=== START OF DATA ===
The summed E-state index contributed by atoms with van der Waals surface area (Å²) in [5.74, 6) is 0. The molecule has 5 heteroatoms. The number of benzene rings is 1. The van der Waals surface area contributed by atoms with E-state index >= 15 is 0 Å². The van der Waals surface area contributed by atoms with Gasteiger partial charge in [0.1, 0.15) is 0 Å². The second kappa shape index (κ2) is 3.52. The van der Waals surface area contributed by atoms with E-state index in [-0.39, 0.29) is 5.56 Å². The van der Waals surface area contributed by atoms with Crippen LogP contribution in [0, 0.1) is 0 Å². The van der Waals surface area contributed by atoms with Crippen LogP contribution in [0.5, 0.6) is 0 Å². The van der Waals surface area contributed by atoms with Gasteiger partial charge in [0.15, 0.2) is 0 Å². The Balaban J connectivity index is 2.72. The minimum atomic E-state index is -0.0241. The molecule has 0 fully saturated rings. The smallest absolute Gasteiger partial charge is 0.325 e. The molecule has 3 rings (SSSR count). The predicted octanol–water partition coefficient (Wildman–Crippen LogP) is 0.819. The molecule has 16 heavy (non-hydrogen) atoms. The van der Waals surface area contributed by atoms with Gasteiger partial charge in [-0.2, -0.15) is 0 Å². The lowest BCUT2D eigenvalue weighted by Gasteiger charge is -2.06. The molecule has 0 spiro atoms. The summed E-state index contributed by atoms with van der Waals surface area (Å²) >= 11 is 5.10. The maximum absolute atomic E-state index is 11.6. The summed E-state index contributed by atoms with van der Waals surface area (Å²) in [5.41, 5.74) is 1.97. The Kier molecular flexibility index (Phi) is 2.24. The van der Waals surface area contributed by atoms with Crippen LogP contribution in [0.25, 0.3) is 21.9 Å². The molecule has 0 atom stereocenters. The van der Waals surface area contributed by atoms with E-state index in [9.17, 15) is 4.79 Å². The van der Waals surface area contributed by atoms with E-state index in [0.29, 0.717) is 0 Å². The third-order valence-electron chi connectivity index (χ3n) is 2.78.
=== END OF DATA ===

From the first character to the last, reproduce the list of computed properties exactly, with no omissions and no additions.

The summed E-state index contributed by atoms with van der Waals surface area (Å²) in [5.74, 6) is 0. The molecule has 5 heteroatoms. The number of benzene rings is 1. The van der Waals surface area contributed by atoms with E-state index >= 15 is 0 Å². The van der Waals surface area contributed by atoms with Gasteiger partial charge in [0.1, 0.15) is 0 Å². The second kappa shape index (κ2) is 3.52. The van der Waals surface area contributed by atoms with E-state index in [-0.39, 0.29) is 5.56 Å². The van der Waals surface area contributed by atoms with Crippen LogP contribution in [0, 0.1) is 0 Å². The van der Waals surface area contributed by atoms with Crippen LogP contribution in [0.5, 0.6) is 0 Å². The van der Waals surface area contributed by atoms with Gasteiger partial charge in [0.15, 0.2) is 0 Å². The Balaban J connectivity index is 2.72. The minimum atomic E-state index is -0.0241. The molecule has 0 fully saturated rings. The smallest absolute Gasteiger partial charge is 0.325 e. The molecule has 3 rings (SSSR count). The predicted octanol–water partition coefficient (Wildman–Crippen LogP) is 0.819. The molecule has 16 heavy (non-hydrogen) atoms. The van der Waals surface area contributed by atoms with Gasteiger partial charge in [-0.2, -0.15) is 0 Å². The lowest BCUT2D eigenvalue weighted by Gasteiger charge is -2.06. The molecule has 0 spiro atoms. The summed E-state index contributed by atoms with van der Waals surface area (Å²) >= 11 is 5.10. The maximum absolute atomic E-state index is 11.6. The summed E-state index contributed by atoms with van der Waals surface area (Å²) in [5.41, 5.74) is 1.97. The Kier molecular flexibility index (Phi) is 2.24. The van der Waals surface area contributed by atoms with Crippen LogP contribution in [0.25, 0.3) is 21.9 Å². The molecule has 0 atom stereocenters. The van der Waals surface area contributed by atoms with E-state index in [9.17, 15) is 4.79 Å². The van der Waals surface area contributed by atoms with E-state index in [0.29, 0.717) is 0 Å². The third-order valence-electron chi connectivity index (χ3n) is 2.78.